The authors allege that their copyrighted works have been included in the training material of the respective AI systems without authorization, specifically in the so-called book datasets.

Sep 15, 2023

Chinese researchers create dancing microrobots using lasers

Posted by in categories: materials, nanotechnology

Inspired by the flexible joints of humans, the scientists from the University of Science and Technology of China (USTC), of the Chinese Academy of Science, led by Prof. Wu Dong, proposed a two-in-one multi-material laser writing strategy that creates the joints from temperature-sensitive hydrogels as well as metal nanoparticles.

Sep 15, 2023

Researchers develop high-performance zero thermal expansion composite for precision devices

Posted by in category: materials

Recently, a research group led by Prof. Peng Tong from Hefei Institutes of Physical Science (HFIPS), Chinese Academy of Sciences (CAS), significantly improved the negative thermal expansion (NTE) effect of Cu2P2O7, a new but excellent NTE material, and prepared a zero thermal expansion (ZTE) Cu2P2O7/2024Al composite with high specific thermal conductivity and good machinability.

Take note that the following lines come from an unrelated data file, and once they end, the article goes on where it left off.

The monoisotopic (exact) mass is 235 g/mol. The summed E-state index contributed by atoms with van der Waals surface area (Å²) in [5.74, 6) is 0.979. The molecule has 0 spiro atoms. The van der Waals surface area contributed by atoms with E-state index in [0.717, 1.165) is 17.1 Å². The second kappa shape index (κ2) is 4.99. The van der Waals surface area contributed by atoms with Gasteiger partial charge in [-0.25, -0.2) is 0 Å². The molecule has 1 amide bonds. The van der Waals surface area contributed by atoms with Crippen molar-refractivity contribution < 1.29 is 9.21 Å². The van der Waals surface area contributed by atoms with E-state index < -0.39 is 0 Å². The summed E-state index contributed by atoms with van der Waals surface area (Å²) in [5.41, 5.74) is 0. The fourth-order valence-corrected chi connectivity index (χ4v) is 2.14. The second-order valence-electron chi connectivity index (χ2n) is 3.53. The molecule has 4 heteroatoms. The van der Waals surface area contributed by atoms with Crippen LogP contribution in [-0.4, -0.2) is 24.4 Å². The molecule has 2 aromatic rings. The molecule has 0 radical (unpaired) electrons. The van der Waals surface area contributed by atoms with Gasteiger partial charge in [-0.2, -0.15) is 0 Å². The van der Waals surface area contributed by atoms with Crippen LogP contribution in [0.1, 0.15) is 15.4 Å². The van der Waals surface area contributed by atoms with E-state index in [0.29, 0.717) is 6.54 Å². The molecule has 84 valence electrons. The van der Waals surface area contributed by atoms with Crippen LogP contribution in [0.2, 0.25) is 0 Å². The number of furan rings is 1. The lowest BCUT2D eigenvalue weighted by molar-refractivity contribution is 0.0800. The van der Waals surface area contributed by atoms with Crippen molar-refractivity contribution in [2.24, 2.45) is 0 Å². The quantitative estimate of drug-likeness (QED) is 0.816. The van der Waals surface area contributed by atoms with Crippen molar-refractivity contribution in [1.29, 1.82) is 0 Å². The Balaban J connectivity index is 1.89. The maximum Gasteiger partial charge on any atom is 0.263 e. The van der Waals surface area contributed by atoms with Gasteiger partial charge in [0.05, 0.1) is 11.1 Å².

The research results were published in Journal of Materials Science & Technology and Ceramics International.

With the advancement of high-tech fields, it is not possible to adjust the dimensions of precision equipment. However, thermal expansion with temperature is a of many regularly used materials that is difficult to control. Combining NTE materials with ordinary positive materials is an efficient way to produce ZTE materials.

Sep 15, 2023

Scientists Discover “Demon” Particle

Posted by in categories: materials, particle physics

Right in time for spooky season, scientists have discovered the existence of something called the “demon” particle. While the name of the material may strike terror in some, its discovery is actually far less sinister. Hidden from researchers for over seven decades, the “composite” of electrons was recently discovered according to a new study published in Nature.

“Demons have been theoretically conjectured for a long time, but experimentalists never studied them,” paper senior author Peter Abbamonte said in the study. “In fact, we weren’t even looking for it. But it turned out we were doing exactly the right thing, and we found it.”

Sep 14, 2023

Electricity Sources by Fuel in 2022

Posted by in categories: energy, materials

From VC Elements—bridging the gap between global trends shaping our future, and the raw materials powering them ⚡️.

Coal is Still King

Coal still leads the charge when it comes to electricity, representing 35.4% of global power generation in 2022, followed by natural gas at 22.7%, and hydroelectric at 14.9%.